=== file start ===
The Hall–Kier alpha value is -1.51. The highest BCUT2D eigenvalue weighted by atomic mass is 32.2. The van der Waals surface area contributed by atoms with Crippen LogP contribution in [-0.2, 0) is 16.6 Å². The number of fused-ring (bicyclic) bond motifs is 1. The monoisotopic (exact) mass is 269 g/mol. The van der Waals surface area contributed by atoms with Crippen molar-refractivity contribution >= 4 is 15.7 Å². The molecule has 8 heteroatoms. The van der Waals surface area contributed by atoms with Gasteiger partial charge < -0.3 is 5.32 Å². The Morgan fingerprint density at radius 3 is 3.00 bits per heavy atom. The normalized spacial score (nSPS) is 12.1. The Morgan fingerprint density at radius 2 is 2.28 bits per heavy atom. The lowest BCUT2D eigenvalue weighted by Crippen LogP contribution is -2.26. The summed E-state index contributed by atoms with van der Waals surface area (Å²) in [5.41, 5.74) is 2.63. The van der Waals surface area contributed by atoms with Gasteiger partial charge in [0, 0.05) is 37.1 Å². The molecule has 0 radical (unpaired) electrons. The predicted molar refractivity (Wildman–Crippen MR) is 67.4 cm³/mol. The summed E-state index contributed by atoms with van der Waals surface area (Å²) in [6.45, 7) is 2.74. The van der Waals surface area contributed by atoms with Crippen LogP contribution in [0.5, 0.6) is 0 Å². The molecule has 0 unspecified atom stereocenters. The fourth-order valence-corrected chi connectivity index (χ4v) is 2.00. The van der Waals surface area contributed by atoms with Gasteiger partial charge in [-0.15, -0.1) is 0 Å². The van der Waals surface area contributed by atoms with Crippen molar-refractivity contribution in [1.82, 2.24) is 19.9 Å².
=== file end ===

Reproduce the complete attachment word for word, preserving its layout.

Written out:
The Hall–Kier alpha value is -1.51. The highest BCUT2D eigenvalue weighted by atomic mass is 32.2. The van der Waals surface area contributed by atoms with Crippen LogP contribution in [-0.2, 0) is 16.6 Å². The number of fused-ring (bicyclic) bond motifs is 1. The monoisotopic (exact) mass is 269 g/mol. The van der Waals surface area contributed by atoms with Crippen molar-refractivity contribution >= 4 is 15.7 Å². The molecule has 8 heteroatoms. The van der Waals surface area contributed by atoms with Gasteiger partial charge < -0.3 is 5.32 Å². The Morgan fingerprint density at radius 3 is 3.00 bits per heavy atom. The normalized spacial score (nSPS) is 12.1. The Morgan fingerprint density at radius 2 is 2.28 bits per heavy atom. The lowest BCUT2D eigenvalue weighted by Crippen LogP contribution is -2.26. The summed E-state index contributed by atoms with van der Waals surface area (Å²) in [5.41, 5.74) is 2.63. The van der Waals surface area contributed by atoms with Gasteiger partial charge in [0, 0.05) is 37.1 Å². The molecule has 0 radical (unpaired) electrons. The predicted molar refractivity (Wildman–Crippen MR) is 67.4 cm³/mol. The summed E-state index contributed by atoms with van der Waals surface area (Å²) in [6.45, 7) is 2.74. The van der Waals surface area contributed by atoms with Crippen LogP contribution in [0.5, 0.6) is 0 Å². The molecule has 0 unspecified atom stereocenters. The fourth-order valence-corrected chi connectivity index (χ4v) is 2.00. The van der Waals surface area contributed by atoms with Gasteiger partial charge in [-0.15, -0.1) is 0 Å². The van der Waals surface area contributed by atoms with Crippen molar-refractivity contribution in [1.82, 2.24) is 19.9 Å².